May 11, 2020

Customer Support in Tough Times: Retaining Customers

Identifying At-Risk Customers

The techniques for identifying at-risk customers don’t suddenly change in a downturn. Continue using the techniques that are working for you, and build on them:

  • Watch product usage. If you notice that usage is tapering down overall, that some users are no longer using the product, or that specific functionality that was used in the past is no longer being used, look into the details. Diminishing usage patterns are all signs that change is afoot.
  • Watch support usage. A sudden decrease of support requests is not a good sign, but instead an indication that your product is no longer being used, customized, or enhanced.
  • Watch for changes in personnel. There could be changes in the Customer Success Manager’s contacts or changes in support contacts. Layoffs, reorganizations, and spontaneous departures before the storm hits are all signs that budgets are being tightened.
  • Understand the industry. Some industries are booming today. If your customers are hospitals or grocery chains, you may want to work on expansion rather than retention. But other verticals are hard-hit, and even your best customers will likely make changes.
  • Stay close to your contacts. A CSM with tight connections will hear about upcoming changes and have a chance to present appropriate mitigation strategies. Without good connections, uncontrolled surprises are much more likely.
  • Expand your contacts. A common problem during tough times is that existing contacts disappear, and with them your entire personal connection to the customer. Always cultivate multiple contacts, at various levels and in various departments.

Customer Retention Techniques for Rainy Days

Assuming that you have deployed the right identification techniques, you will know about issues early enough to be able to deploy retention strategies. Here are a few:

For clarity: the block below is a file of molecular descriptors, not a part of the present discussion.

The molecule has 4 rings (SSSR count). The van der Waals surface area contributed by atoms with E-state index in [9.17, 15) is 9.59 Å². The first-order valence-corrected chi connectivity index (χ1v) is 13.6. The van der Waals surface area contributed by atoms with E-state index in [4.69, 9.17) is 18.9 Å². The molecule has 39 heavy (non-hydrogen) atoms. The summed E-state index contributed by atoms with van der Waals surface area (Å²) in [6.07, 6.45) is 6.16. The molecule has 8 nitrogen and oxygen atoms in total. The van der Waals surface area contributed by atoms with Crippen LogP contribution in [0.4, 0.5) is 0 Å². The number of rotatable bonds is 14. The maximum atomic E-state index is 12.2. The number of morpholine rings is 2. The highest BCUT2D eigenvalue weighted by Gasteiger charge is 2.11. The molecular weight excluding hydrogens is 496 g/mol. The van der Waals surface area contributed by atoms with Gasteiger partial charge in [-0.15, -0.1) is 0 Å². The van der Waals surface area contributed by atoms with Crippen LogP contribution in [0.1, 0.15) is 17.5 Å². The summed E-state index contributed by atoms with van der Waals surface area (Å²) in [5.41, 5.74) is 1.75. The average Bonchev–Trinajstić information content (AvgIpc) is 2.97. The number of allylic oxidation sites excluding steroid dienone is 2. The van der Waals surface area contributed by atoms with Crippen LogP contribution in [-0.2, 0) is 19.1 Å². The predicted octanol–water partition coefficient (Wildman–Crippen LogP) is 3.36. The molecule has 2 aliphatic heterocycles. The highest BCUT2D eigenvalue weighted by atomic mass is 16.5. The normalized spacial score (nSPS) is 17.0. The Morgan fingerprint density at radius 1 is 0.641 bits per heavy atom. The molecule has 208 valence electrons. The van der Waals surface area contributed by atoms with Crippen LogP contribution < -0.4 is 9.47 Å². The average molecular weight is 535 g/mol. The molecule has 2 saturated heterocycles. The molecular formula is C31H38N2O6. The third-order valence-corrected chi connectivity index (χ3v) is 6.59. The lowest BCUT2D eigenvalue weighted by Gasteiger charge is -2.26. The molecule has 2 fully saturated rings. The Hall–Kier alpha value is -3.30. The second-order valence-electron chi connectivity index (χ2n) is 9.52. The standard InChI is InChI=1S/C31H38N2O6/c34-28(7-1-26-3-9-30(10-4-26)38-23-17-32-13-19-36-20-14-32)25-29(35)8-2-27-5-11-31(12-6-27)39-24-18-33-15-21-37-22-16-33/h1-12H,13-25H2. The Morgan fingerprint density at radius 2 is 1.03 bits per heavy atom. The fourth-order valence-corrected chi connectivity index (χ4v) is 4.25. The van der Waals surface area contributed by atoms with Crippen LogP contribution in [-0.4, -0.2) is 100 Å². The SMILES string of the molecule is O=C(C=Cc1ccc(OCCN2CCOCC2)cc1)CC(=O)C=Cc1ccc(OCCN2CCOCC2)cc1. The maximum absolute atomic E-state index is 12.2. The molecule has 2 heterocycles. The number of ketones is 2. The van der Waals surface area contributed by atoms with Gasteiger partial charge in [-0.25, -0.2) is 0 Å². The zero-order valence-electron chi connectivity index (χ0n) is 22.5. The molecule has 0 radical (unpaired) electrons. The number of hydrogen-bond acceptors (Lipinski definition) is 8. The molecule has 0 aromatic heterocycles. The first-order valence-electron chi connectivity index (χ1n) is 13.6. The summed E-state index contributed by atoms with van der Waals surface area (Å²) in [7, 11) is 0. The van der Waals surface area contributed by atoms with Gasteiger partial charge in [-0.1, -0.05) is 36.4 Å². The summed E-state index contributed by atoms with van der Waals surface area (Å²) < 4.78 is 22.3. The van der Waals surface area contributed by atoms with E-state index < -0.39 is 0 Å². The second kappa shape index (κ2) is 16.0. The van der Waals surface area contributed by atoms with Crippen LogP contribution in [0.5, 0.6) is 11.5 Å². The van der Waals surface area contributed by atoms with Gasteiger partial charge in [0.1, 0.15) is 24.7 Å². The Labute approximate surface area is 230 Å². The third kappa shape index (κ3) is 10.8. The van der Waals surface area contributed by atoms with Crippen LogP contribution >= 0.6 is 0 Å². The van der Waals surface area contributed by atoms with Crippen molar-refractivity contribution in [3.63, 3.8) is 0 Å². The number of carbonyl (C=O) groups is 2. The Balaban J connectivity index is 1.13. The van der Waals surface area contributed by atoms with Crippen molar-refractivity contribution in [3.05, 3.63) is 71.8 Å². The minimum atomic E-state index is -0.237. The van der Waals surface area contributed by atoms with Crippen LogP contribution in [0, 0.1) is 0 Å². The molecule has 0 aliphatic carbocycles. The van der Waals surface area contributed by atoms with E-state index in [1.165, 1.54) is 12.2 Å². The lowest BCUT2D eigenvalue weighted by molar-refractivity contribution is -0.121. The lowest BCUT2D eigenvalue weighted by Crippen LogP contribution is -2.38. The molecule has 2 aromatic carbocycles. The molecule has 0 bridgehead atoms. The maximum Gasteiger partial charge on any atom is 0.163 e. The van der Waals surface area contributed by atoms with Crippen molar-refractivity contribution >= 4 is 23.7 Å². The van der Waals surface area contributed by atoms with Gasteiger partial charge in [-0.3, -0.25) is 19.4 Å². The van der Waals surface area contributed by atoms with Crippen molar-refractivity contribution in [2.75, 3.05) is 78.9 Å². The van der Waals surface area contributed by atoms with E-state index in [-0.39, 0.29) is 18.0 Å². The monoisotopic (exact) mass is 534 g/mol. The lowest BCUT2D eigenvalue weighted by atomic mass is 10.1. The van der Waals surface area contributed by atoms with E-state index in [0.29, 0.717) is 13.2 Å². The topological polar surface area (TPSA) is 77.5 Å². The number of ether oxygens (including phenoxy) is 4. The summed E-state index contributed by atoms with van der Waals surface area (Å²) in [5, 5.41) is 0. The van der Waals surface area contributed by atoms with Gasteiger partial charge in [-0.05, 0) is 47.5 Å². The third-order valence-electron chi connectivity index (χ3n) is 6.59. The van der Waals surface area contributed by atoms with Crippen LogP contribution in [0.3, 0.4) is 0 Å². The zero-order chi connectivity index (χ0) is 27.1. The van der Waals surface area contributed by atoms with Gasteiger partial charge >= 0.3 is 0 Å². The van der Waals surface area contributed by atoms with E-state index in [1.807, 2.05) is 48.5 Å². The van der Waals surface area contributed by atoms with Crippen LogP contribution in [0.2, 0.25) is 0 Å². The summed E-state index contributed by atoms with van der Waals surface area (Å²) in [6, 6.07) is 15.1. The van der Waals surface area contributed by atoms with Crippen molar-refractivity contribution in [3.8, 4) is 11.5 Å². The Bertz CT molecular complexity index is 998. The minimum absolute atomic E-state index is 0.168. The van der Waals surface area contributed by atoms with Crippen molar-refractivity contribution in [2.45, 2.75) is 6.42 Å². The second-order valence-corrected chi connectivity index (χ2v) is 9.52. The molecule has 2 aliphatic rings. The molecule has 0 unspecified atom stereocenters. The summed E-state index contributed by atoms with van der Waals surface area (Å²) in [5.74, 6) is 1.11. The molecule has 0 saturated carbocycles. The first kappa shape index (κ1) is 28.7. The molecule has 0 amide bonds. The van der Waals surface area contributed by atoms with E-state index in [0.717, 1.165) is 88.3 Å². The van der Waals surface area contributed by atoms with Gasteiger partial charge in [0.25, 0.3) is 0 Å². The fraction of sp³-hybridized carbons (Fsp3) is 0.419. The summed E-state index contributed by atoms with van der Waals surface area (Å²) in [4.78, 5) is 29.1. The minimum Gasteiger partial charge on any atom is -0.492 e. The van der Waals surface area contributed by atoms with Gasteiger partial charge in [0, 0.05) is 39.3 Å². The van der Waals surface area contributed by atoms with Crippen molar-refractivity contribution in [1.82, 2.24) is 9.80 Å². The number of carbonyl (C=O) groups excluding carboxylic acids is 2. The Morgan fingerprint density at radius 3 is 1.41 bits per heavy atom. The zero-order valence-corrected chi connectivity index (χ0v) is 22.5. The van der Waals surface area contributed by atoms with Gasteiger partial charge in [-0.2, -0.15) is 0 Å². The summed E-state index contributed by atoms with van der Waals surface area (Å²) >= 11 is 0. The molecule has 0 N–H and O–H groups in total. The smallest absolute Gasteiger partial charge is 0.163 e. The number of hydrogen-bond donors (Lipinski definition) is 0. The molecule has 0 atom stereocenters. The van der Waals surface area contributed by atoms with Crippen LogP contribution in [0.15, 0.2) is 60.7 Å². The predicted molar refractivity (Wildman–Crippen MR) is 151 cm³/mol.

• Don’t waste your time on lost causes. A customer that is severely stressed financially will likely churn regardless of your efforts. Concentrate on others.
  • Provide best practices information, above and beyond how to use your product. This is a great way to impress your customers that they can rely on your company to provide value and guidance.
  • Maintain a good level of support. At-risk customers are particularly sensitive to even small issues that would not normally matter very much.
  • Help show value. CFOs yield a lot of power during downturns. If your contacts are not able to present a credible ROI, your product will be on the chopping block. Help your contacts create a customized ROI analysis for your product or service.
  • Review existing contracts for rationalization opportunities. If you hold a contract that was signed in happier times and includes a fat margin, that particular customer is likely to flag the issue during an internal review. Renegotiating preventively may be a good way to goto save the account, with a less-generous margin but still.
  • Consider scaling down. Along the same line as the point above, it may be better to continue with a smaller footprint than to sever the relationship entirely. If your customer needs fewer licenses, or fewer modules of the product, or different payment terms, you may want to acquiesce to their requests(or even propose options proactively!) instead of having to process a cancellation. When business conditions improve, you can go back to the current setup.

Expansion Strategies (Yes, You Can Expand in a Downturn)

The specific strategies you use will depend a lot on the customers you serve, and specifically the industry they belong to.

  • Scale up for high-demand customers. If your clients are hospitals, grocery chains, streaming services, or other vendors that are experiencing high demand, you can and must offer larger sets of services to them, and quickly.
  • Offer to take over internal functions. Customers who are looking for savings are often more open to outsourcing functions that they previously wanted to keep internally. For instance, they may look to outsource system administration for your products, which you can package (and perhaps, do package already) as managed services.
  • Capitalize on demands for higher efficiency. If your products allow customers to automate manual tasks, create and present attractive ROI analyses to expand your footprint.

Share your customer retention stories. We all need them!

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